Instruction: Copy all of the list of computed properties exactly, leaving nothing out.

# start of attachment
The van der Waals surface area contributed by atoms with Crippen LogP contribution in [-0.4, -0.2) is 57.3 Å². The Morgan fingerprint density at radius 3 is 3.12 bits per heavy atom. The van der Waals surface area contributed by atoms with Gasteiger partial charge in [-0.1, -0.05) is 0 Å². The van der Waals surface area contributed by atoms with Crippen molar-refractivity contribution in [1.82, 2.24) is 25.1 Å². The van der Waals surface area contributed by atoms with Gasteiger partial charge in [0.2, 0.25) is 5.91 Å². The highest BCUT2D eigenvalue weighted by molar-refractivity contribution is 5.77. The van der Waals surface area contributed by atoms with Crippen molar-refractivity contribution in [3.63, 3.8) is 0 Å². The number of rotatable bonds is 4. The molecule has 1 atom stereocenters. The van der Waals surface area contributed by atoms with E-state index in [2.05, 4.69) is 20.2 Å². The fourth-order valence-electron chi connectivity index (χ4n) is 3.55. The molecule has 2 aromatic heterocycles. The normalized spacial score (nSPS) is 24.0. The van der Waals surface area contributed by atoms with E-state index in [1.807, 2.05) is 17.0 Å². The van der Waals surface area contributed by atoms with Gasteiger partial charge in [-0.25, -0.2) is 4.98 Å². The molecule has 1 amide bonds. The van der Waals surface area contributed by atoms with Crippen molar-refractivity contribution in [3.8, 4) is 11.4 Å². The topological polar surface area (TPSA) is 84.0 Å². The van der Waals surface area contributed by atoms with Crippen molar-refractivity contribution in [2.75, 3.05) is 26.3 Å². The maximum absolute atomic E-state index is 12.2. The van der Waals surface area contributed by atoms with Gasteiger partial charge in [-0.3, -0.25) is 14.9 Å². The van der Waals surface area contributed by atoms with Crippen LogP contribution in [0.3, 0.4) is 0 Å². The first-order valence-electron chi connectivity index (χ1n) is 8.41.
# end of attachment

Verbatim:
The van der Waals surface area contributed by atoms with Crippen LogP contribution in [-0.4, -0.2) is 57.3 Å². The Morgan fingerprint density at radius 3 is 3.12 bits per heavy atom. The van der Waals surface area contributed by atoms with Gasteiger partial charge in [-0.1, -0.05) is 0 Å². The van der Waals surface area contributed by atoms with Crippen molar-refractivity contribution in [1.82, 2.24) is 25.1 Å². The van der Waals surface area contributed by atoms with Gasteiger partial charge in [0.2, 0.25) is 5.91 Å². The highest BCUT2D eigenvalue weighted by molar-refractivity contribution is 5.77. The van der Waals surface area contributed by atoms with Crippen molar-refractivity contribution in [3.63, 3.8) is 0 Å². The number of rotatable bonds is 4. The molecule has 1 atom stereocenters. The van der Waals surface area contributed by atoms with E-state index in [2.05, 4.69) is 20.2 Å². The fourth-order valence-electron chi connectivity index (χ4n) is 3.55. The molecule has 2 aromatic heterocycles. The normalized spacial score (nSPS) is 24.0. The van der Waals surface area contributed by atoms with E-state index in [1.807, 2.05) is 17.0 Å². The van der Waals surface area contributed by atoms with Gasteiger partial charge in [-0.25, -0.2) is 4.98 Å². The molecule has 1 amide bonds. The van der Waals surface area contributed by atoms with Crippen molar-refractivity contribution in [3.8, 4) is 11.4 Å². The topological polar surface area (TPSA) is 84.0 Å². The van der Waals surface area contributed by atoms with Crippen molar-refractivity contribution in [2.75, 3.05) is 26.3 Å². The maximum absolute atomic E-state index is 12.2. The van der Waals surface area contributed by atoms with Gasteiger partial charge in [-0.3, -0.25) is 14.9 Å². The van der Waals surface area contributed by atoms with Crippen LogP contribution in [0.3, 0.4) is 0 Å². The first-order valence-electron chi connectivity index (χ1n) is 8.41.